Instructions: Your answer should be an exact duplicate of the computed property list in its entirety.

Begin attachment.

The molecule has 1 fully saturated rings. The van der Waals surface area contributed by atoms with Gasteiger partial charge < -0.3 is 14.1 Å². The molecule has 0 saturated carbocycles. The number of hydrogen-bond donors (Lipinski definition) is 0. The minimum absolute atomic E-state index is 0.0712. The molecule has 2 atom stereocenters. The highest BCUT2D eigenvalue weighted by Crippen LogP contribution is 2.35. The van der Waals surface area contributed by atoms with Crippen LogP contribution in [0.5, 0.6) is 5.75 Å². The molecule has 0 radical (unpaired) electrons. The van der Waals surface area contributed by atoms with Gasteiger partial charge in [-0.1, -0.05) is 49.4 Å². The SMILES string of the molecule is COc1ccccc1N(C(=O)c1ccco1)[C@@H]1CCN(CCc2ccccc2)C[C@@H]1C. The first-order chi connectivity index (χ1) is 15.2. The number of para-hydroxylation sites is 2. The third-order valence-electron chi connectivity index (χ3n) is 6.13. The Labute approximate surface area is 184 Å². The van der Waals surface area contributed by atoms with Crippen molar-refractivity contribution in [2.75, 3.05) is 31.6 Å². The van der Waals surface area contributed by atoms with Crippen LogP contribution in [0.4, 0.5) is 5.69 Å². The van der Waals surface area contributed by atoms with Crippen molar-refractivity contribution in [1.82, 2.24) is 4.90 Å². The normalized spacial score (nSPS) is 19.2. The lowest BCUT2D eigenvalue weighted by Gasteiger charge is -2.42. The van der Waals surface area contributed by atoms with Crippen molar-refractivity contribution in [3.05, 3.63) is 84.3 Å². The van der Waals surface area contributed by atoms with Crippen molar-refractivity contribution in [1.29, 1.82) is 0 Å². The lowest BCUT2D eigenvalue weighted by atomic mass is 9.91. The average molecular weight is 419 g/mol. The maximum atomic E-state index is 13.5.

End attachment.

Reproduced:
The molecule has 1 fully saturated rings. The van der Waals surface area contributed by atoms with Gasteiger partial charge < -0.3 is 14.1 Å². The molecule has 0 saturated carbocycles. The number of hydrogen-bond donors (Lipinski definition) is 0. The minimum absolute atomic E-state index is 0.0712. The molecule has 2 atom stereocenters. The highest BCUT2D eigenvalue weighted by Crippen LogP contribution is 2.35. The van der Waals surface area contributed by atoms with Crippen LogP contribution in [0.5, 0.6) is 5.75 Å². The molecule has 0 radical (unpaired) electrons. The van der Waals surface area contributed by atoms with Gasteiger partial charge in [-0.1, -0.05) is 49.4 Å². The SMILES string of the molecule is COc1ccccc1N(C(=O)c1ccco1)[C@@H]1CCN(CCc2ccccc2)C[C@@H]1C. The first-order chi connectivity index (χ1) is 15.2. The number of para-hydroxylation sites is 2. The third-order valence-electron chi connectivity index (χ3n) is 6.13. The Labute approximate surface area is 184 Å². The van der Waals surface area contributed by atoms with Crippen molar-refractivity contribution in [2.75, 3.05) is 31.6 Å². The van der Waals surface area contributed by atoms with Crippen LogP contribution in [0.4, 0.5) is 5.69 Å². The van der Waals surface area contributed by atoms with Crippen molar-refractivity contribution in [1.82, 2.24) is 4.90 Å². The normalized spacial score (nSPS) is 19.2. The lowest BCUT2D eigenvalue weighted by Gasteiger charge is -2.42. The van der Waals surface area contributed by atoms with Crippen molar-refractivity contribution in [3.05, 3.63) is 84.3 Å². The van der Waals surface area contributed by atoms with Crippen molar-refractivity contribution in [1.29, 1.82) is 0 Å². The lowest BCUT2D eigenvalue weighted by atomic mass is 9.91. The average molecular weight is 419 g/mol. The maximum atomic E-state index is 13.5.